Society, Culture, and the Gothic - Research Article from Gothic Literature

This encyclopedia article consists of approximately 240 pages of information about Society, Culture, and the Gothic.
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Society, Culture, and the Gothic

INTRODUCTION
REPRESENTATIVE WORKS
PRIMARY SOURCES
OVERVIEWS
RACE AND THE GOTHIC
WOMEN AND THE GOTHIC
FURTHER READING

Introduction

The Gothic tradition originated in response to a period of rapid and far-reaching societal, cultural, and theological change in eighteenth-century Europe. Works written in this tradition are inherently linked to the social context in which they were created, and a great deal of critical commentary focuses on the representation of societal and cultural fear in the face of the dissolution of tradition, gender roles, oppression, and race in Gothic literature. As scholars have illustrated, people in nineteenth-century Europe and America believed strongly in physiognomy, the theory that physical appearance and "blood" determined and reflected a person's character. The representation of villains and monsters in Gothic literature demonstrates this adherence to physiognomy, as these characters possess physical traits associated with evil—dark eyes...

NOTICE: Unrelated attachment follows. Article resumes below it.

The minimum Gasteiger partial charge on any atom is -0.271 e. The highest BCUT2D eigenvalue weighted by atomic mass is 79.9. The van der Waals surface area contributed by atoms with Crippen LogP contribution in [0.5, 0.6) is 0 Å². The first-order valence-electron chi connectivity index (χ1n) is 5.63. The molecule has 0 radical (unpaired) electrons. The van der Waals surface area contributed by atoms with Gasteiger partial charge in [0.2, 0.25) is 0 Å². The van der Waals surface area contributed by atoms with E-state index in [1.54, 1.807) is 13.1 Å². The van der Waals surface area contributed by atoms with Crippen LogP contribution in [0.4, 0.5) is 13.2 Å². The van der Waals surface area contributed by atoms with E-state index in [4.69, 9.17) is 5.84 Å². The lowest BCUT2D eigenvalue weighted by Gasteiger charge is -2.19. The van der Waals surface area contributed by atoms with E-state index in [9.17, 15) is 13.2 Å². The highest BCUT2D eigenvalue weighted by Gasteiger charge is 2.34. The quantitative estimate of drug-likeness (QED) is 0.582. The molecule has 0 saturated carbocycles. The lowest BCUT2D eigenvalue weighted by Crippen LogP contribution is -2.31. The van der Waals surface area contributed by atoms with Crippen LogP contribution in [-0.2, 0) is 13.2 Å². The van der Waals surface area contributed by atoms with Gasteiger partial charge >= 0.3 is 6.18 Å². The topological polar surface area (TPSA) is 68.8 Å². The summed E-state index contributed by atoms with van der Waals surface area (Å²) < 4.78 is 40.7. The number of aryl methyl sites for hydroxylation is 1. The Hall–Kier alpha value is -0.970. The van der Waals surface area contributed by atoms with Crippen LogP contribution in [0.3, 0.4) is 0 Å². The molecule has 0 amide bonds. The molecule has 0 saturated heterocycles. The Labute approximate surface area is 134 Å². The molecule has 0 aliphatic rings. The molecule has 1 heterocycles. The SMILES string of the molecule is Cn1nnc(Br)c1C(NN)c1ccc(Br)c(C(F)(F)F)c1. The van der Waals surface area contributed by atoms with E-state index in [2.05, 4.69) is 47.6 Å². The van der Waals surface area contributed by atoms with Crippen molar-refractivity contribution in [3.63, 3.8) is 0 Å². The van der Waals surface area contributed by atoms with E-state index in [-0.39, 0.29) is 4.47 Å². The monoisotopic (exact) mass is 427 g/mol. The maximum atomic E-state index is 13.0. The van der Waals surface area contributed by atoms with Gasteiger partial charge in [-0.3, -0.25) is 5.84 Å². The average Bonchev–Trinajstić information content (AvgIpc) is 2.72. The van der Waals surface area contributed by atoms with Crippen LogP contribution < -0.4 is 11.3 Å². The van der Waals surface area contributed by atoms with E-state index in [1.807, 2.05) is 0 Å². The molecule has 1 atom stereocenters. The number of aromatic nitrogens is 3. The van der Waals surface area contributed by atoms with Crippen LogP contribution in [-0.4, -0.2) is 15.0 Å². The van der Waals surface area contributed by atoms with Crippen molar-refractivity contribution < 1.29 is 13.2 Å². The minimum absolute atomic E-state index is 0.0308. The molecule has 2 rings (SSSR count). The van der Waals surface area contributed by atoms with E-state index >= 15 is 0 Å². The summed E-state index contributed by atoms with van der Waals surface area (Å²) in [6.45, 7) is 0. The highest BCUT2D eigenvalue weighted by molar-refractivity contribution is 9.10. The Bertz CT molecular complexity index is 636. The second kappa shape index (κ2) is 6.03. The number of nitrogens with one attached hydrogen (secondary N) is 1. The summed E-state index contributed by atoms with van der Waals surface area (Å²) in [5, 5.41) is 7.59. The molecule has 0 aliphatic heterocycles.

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This section contains 71,883 words
(approx. 240 pages at 300 words per page)
Buy the Society, Culture, and the Gothic Encyclopedia Article
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Gothic Literature
Society, Culture, and the Gothic from Gothic Literature. ©2008 Thomson Gale, a part of the Thomson Corporation. All rights reserved.